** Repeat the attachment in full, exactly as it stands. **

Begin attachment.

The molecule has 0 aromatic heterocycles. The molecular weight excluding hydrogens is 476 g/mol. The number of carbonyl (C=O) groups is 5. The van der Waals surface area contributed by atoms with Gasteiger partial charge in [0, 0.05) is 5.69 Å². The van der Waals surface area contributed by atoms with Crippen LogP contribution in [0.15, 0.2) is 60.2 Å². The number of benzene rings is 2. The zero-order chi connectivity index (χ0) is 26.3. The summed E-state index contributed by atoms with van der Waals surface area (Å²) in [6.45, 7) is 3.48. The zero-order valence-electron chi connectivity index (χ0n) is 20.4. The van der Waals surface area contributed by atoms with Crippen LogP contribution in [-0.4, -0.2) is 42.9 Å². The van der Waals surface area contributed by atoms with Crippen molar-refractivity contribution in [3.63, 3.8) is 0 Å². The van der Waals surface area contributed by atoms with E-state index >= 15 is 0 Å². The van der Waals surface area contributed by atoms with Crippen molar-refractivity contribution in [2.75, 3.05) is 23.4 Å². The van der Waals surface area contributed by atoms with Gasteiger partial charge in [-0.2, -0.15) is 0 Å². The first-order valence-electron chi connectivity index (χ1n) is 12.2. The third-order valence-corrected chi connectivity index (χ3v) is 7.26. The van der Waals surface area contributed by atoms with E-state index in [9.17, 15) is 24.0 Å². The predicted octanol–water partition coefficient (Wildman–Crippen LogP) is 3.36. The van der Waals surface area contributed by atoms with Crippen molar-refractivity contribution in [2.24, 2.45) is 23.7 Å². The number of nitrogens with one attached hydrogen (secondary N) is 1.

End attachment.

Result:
The molecule has 0 aromatic heterocycles. The molecular weight excluding hydrogens is 476 g/mol. The number of carbonyl (C=O) groups is 5. The van der Waals surface area contributed by atoms with Gasteiger partial charge in [0, 0.05) is 5.69 Å². The van der Waals surface area contributed by atoms with Crippen LogP contribution in [0.15, 0.2) is 60.2 Å². The number of benzene rings is 2. The zero-order chi connectivity index (χ0) is 26.3. The summed E-state index contributed by atoms with van der Waals surface area (Å²) in [6.45, 7) is 3.48. The zero-order valence-electron chi connectivity index (χ0n) is 20.4. The van der Waals surface area contributed by atoms with Crippen LogP contribution in [-0.4, -0.2) is 42.9 Å². The van der Waals surface area contributed by atoms with Crippen molar-refractivity contribution in [3.63, 3.8) is 0 Å². The van der Waals surface area contributed by atoms with E-state index >= 15 is 0 Å². The van der Waals surface area contributed by atoms with Crippen molar-refractivity contribution in [2.75, 3.05) is 23.4 Å². The van der Waals surface area contributed by atoms with Gasteiger partial charge in [-0.2, -0.15) is 0 Å². The first-order valence-electron chi connectivity index (χ1n) is 12.2. The third-order valence-corrected chi connectivity index (χ3v) is 7.26. The van der Waals surface area contributed by atoms with E-state index in [9.17, 15) is 24.0 Å². The predicted octanol–water partition coefficient (Wildman–Crippen LogP) is 3.36. The van der Waals surface area contributed by atoms with Crippen molar-refractivity contribution in [2.24, 2.45) is 23.7 Å². The number of nitrogens with one attached hydrogen (secondary N) is 1.